Why purple doesn’t exist

The colour purple does not exist in the real world. Apparently it’s true. A rainbow of light from red to violet floods our surroundings, but there is no such thing as purple light. Purple only exists in our heads. I got fascinated by what I found in exploring this purple puzzle, so I thought I’d share it …

From school we know that light is electromagnetic radiation. Part of the same spectrum that includes radio waves, and microwaves down below red, and ultraviolet and X-rays up beyond the violet end of visible light. We perceive colour thanks to three different types of colour receptor cells, or cones, in our eyes. Each type of cone is sensitive to a range of colours but one is most excited by red light, one by green and one blue.

We can see, for example, yellow light, which sits in the spectrum between red and green, because yellow light excites both our red and green cones. Green light obviously scores a major hit with the green cones, but also to a lesser extent gets the red and blue going because of the way their ranges of sensitivity overlap. As you keep heading up you go through that vibrant blue/green called Cyan (as in printer cartridges), through the blues and off into the violet by which time the red and green cones have stopped firing altogether and all that’s left is a very weak response from the blues as they reach the end of their sensitivity and we head off into the invisible ultra-violet.

So where was purple?

Violet and purple are not the same. As we know, violet is out beyond the blues. Purple is a mixture of red and blue – a very different animal. But when you look at the spectrum midway between red and blue you find green. There’s no space for purple, and yet we can definitely “see” purple. How can this be?

A clue lies in the 2 ways we can see, or perceive, yellow. What we perceive as colour is the response of our whole visual system to different frequencies of light. As well as the physical response of the cones sending electrical signals to the brain, there is the experience that our brains turn those signals into…an experience we call colour.

Photons vibrating 450 trillion times a second bump into a receptor in our eye and we experience red – a miracle in its own right. Others vibrating around 575 trillion times a second arrive and we experience green. Others vibrating at a frequency somewhere between those two arrive and we experience yellow. These “yellow” photons excite both the red and green cones, but we experience this as yellow. So imagine instead that red and green light enter our eyes simultaneously. Just as with yellow light both our red and green cones get excited. So what’s the difference? Well, in terms of our experience, there is none. We do in fact “see” yellow. We might casually say that if you mix red and green light you “get” yellow, but that’s not strictly true. What you get is excited red and green cones and you perceive that as yellow.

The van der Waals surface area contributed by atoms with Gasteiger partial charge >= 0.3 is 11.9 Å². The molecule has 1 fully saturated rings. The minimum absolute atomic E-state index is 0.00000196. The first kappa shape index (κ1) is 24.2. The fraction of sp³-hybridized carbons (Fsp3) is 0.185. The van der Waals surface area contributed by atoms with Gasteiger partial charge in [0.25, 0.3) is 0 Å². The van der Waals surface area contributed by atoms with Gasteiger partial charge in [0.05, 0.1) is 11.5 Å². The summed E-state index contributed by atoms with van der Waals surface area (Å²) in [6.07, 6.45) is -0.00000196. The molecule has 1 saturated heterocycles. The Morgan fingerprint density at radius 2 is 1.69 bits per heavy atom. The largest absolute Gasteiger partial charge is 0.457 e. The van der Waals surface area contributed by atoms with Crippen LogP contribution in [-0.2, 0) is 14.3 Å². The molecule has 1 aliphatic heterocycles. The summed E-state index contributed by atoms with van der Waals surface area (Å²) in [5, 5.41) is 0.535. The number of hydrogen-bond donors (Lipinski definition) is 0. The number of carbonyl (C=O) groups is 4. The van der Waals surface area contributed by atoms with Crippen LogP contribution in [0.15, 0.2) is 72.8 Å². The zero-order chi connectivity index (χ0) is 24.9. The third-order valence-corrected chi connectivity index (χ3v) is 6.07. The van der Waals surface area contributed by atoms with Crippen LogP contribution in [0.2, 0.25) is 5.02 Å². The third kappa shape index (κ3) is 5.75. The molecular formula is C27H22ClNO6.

Okay, so what about purple? Well, if you mix red and blue light you excite red and blue cones and you experience purple. There’s no doubting that. But unlike yellow, if you look for light whose frequency is half way between red and blue to do the same job you are slap bang in the middle of the greens, and not surprisingly what you see is green, not purple at all.

So the only way we can experience purple is by seeing red and blue simultaneously. There is no such thing as purple light. No single frequency of electromagnetic radiation can give you that purple feeling. The experience of purple is an anomaly of the way we see colour and as such I would suggest that it is the most intimate and personal of colours, created purely in the depths of our perceptual system. This is not true of any other colour but regal, sensual purple.

That also, surely, gives purple a unique place in the artist’s palette. A purple pigment is not reflecting purple light into our eyes but red and blue without green. Purple is a kind of ungreen. And that gives it a remarkable relationship to the greens. These are colours that talk to one another because they have a related vocabulary. They are both talking to our red and blue cones, but one also talks to the green and the other not.

Okay, enough talking. Enough thinking and enough writing. Time to get the paints out and play.

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11 Responses

  1. This is just wonderful. I’ve discovered the same information over the years when reading up, however, your presentation of this information is probably the best I’ve ever come across. Thank you for this.

    1. That’s very kind of you, Crispin. I haven’t been paying attention to this website. Been more focused on climate change work. You inspire me to get back to it and be a bit more balanced. Thank you.

  2. Hi – helpful article – thanks, but I’m just reading up about the same thing and this is not exactly correct. At the end of the rainbow of light after blue is violet – this is a single frequency of light and it excites the blue cones, but also the reds a little bit. The frequency response of the red cones includes a little bump at the end which responds to the violet frequency. Very interesting!

  3. “No single frequency of electromagnetic radiation can give you that purple feeling” No but there is a frequency that would give you that violet feeling.

  4. Welp. Of all the places that have tried to explain this, I’ve come to a ceramics blog to find the most well-explained answer.

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